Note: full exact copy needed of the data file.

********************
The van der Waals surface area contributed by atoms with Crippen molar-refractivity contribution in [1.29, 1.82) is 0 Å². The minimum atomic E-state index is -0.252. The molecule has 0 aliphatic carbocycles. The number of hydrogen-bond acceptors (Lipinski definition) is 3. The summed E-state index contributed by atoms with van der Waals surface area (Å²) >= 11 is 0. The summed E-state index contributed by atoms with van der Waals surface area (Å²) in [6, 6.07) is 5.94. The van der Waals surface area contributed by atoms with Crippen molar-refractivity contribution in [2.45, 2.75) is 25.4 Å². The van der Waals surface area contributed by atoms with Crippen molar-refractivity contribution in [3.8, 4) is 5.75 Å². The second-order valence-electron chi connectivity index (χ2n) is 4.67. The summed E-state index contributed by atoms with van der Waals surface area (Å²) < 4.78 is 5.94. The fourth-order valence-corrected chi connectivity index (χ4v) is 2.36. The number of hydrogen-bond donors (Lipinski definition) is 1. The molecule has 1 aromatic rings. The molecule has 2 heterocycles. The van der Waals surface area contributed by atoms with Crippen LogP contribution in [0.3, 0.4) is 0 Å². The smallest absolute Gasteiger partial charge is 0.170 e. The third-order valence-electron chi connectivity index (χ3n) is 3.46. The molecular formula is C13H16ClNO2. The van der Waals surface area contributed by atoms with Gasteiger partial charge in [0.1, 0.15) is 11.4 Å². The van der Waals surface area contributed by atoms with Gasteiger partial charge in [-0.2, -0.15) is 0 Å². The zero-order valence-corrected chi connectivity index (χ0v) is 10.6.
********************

The van der Waals surface area contributed by atoms with Crippen molar-refractivity contribution in [1.29, 1.82) is 0 Å². The minimum atomic E-state index is -0.252. The molecule has 0 aliphatic carbocycles. The number of hydrogen-bond acceptors (Lipinski definition) is 3. The summed E-state index contributed by atoms with van der Waals surface area (Å²) >= 11 is 0. The summed E-state index contributed by atoms with van der Waals surface area (Å²) in [6, 6.07) is 5.94. The van der Waals surface area contributed by atoms with Crippen molar-refractivity contribution in [2.45, 2.75) is 25.4 Å². The van der Waals surface area contributed by atoms with Crippen molar-refractivity contribution in [3.8, 4) is 5.75 Å². The second-order valence-electron chi connectivity index (χ2n) is 4.67. The summed E-state index contributed by atoms with van der Waals surface area (Å²) < 4.78 is 5.94. The fourth-order valence-corrected chi connectivity index (χ4v) is 2.36. The number of hydrogen-bond donors (Lipinski definition) is 1. The molecule has 1 aromatic rings. The molecule has 2 heterocycles. The van der Waals surface area contributed by atoms with Crippen LogP contribution in [0.3, 0.4) is 0 Å². The smallest absolute Gasteiger partial charge is 0.170 e. The third-order valence-electron chi connectivity index (χ3n) is 3.46. The molecular formula is C13H16ClNO2. The van der Waals surface area contributed by atoms with Gasteiger partial charge in [0.1, 0.15) is 11.4 Å². The van der Waals surface area contributed by atoms with Gasteiger partial charge in [-0.2, -0.15) is 0 Å². The zero-order valence-corrected chi connectivity index (χ0v) is 10.6.